Main audio is either DTS ES 6.1 or Dolby Digital 5.1 EX, and either one will fill your place with the ethusiastic sounds of Hairspray, accurately and enjoyably reproducing everything from the amusing dialogue to hit songs like “Good Morning, Baltimore” and “You Can’t Stop the Beat.” The sound is full, with good use of the surrounds, but not a lot of action from the subwoofer. That’s an observation, not a complaint, because this track is definitely satisfying. And this is not a case of DTS being the obvious choice over DD, because both tracks sound really good.
English audio is also available in DD 2.0, while subtitles are offered in English and Spanish.
This two-disc Shake & Shimmy Edition is loaded with enough bonus material to satisfy any fan. If you can’t stop the beat when the credits roll, dance right on in to these extras:
On disc one:
- Audio commentary by Adam Shankman and Nikki Blonsky: this enthusiastic pair offers up an energetic track that’s a little light on the technical stuff, but chock full of enjoyable anecdotes.
- Audio commentary by Craig Zadan and Neil Meron: the producers’ track is more technical and production-oriented, covering very different ground than the first commentary. Definitely worth a listen if you want to dig a little deeper.
- Hairspray Extensions: taking a closer look at each of the film’s song-and-dance numbers, you have the choice to watch the scenes with behind-the-scenes rehearsal footage mixed in, or in final film form.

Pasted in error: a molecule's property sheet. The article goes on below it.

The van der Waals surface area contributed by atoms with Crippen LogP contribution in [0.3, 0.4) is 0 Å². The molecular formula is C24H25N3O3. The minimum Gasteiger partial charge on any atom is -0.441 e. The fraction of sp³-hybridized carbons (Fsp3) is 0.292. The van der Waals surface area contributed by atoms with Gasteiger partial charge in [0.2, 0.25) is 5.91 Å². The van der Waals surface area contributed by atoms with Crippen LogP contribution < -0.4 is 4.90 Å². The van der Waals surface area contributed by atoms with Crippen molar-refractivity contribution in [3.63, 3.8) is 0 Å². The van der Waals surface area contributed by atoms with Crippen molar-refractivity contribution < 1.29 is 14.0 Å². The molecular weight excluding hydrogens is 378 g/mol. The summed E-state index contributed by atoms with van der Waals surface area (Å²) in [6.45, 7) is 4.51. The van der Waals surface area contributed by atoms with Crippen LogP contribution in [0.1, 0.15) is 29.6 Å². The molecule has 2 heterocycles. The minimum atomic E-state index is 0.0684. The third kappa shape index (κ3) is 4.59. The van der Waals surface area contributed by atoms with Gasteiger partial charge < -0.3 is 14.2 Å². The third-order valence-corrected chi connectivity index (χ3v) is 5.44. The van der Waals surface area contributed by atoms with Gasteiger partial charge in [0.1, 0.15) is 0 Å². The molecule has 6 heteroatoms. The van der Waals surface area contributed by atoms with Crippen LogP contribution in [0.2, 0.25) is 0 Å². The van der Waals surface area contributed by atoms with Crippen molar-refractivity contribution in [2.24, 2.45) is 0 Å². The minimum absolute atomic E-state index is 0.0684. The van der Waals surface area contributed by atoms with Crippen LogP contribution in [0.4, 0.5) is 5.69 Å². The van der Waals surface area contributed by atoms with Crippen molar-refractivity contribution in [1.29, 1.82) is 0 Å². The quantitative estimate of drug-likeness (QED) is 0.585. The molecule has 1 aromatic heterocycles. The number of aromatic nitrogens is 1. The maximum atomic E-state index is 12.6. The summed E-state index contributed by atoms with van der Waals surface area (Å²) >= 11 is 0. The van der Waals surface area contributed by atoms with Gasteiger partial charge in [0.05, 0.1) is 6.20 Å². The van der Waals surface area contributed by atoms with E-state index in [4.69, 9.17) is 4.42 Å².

- Step by Step – The Dances of Hairspray: two of Shankman’s assistant choreographers teach two of the film’s stars the steps to some of the dance numbers, in a format for viewers to learn along with them.
- Sing-along: a feature common to movie musical DVDs, you can skip directly to your favourite songs, with the option of singing along to the lyrics.
On disc two:
- The Roots of Hairspray: this nearly feature-length documentary looks at three aspects of Hairspray, including the original “Buddy Dean Show,” which inspired Waters’ creation, the original Waters’ film and finally the Broadway production.
- You Can’t Stop the Beat – The Long Journey of Hairspray: this one’s even longer, a thorough making-of documentary covering pretty much every aspect of this new film’s production, with plenty of interesting insight from the actors, crew and producers.
- Deleted scenes: this handful of deleted/extended scenes actually includes some great material, including a solo number by Tracy. Definitely check these out.
- Trailers: the original theatrical trailer for Hairspray, along with a bunch of other previews for New Line productions.
This version of Hairspray is a lot of fun, and you can’t beat this Shake & Shimmy Edition DVD release — it’s a triple threat of great video, rockin’ audio and smashing-good special features. A must-buy for any fans of the film.